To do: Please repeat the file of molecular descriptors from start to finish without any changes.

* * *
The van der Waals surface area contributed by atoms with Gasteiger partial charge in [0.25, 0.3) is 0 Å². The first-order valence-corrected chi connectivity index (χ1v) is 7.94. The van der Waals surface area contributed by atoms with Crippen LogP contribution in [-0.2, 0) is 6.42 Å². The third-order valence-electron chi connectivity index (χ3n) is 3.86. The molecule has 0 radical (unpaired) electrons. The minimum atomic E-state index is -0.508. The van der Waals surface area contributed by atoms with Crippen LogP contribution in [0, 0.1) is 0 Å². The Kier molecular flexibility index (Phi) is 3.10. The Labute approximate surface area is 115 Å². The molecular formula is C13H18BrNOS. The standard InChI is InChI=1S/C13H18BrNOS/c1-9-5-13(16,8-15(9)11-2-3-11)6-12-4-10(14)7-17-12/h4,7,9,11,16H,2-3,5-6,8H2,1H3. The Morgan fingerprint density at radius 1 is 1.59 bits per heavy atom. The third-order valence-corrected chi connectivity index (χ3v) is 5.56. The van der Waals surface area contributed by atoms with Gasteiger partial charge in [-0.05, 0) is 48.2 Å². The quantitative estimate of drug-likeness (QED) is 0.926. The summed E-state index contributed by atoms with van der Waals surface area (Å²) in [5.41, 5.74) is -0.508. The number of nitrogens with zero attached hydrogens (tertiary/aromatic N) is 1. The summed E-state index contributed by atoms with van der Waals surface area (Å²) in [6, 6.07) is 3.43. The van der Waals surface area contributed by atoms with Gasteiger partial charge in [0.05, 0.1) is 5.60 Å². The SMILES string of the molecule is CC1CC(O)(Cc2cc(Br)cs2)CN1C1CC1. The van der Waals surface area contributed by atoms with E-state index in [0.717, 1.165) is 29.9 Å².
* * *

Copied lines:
The van der Waals surface area contributed by atoms with Gasteiger partial charge in [0.25, 0.3) is 0 Å². The first-order valence-corrected chi connectivity index (χ1v) is 7.94. The van der Waals surface area contributed by atoms with Crippen LogP contribution in [-0.2, 0) is 6.42 Å². The third-order valence-electron chi connectivity index (χ3n) is 3.86. The molecule has 0 radical (unpaired) electrons. The minimum atomic E-state index is -0.508. The van der Waals surface area contributed by atoms with Crippen LogP contribution in [0, 0.1) is 0 Å². The Kier molecular flexibility index (Phi) is 3.10. The Labute approximate surface area is 115 Å². The molecular formula is C13H18BrNOS. The standard InChI is InChI=1S/C13H18BrNOS/c1-9-5-13(16,8-15(9)11-2-3-11)6-12-4-10(14)7-17-12/h4,7,9,11,16H,2-3,5-6,8H2,1H3. The Morgan fingerprint density at radius 1 is 1.59 bits per heavy atom. The third-order valence-corrected chi connectivity index (χ3v) is 5.56. The van der Waals surface area contributed by atoms with Gasteiger partial charge in [-0.05, 0) is 48.2 Å². The quantitative estimate of drug-likeness (QED) is 0.926. The summed E-state index contributed by atoms with van der Waals surface area (Å²) in [5.41, 5.74) is -0.508. The number of nitrogens with zero attached hydrogens (tertiary/aromatic N) is 1. The summed E-state index contributed by atoms with van der Waals surface area (Å²) in [6, 6.07) is 3.43. The van der Waals surface area contributed by atoms with Gasteiger partial charge in [0.05, 0.1) is 5.60 Å². The SMILES string of the molecule is CC1CC(O)(Cc2cc(Br)cs2)CN1C1CC1. The van der Waals surface area contributed by atoms with E-state index in [0.717, 1.165) is 29.9 Å².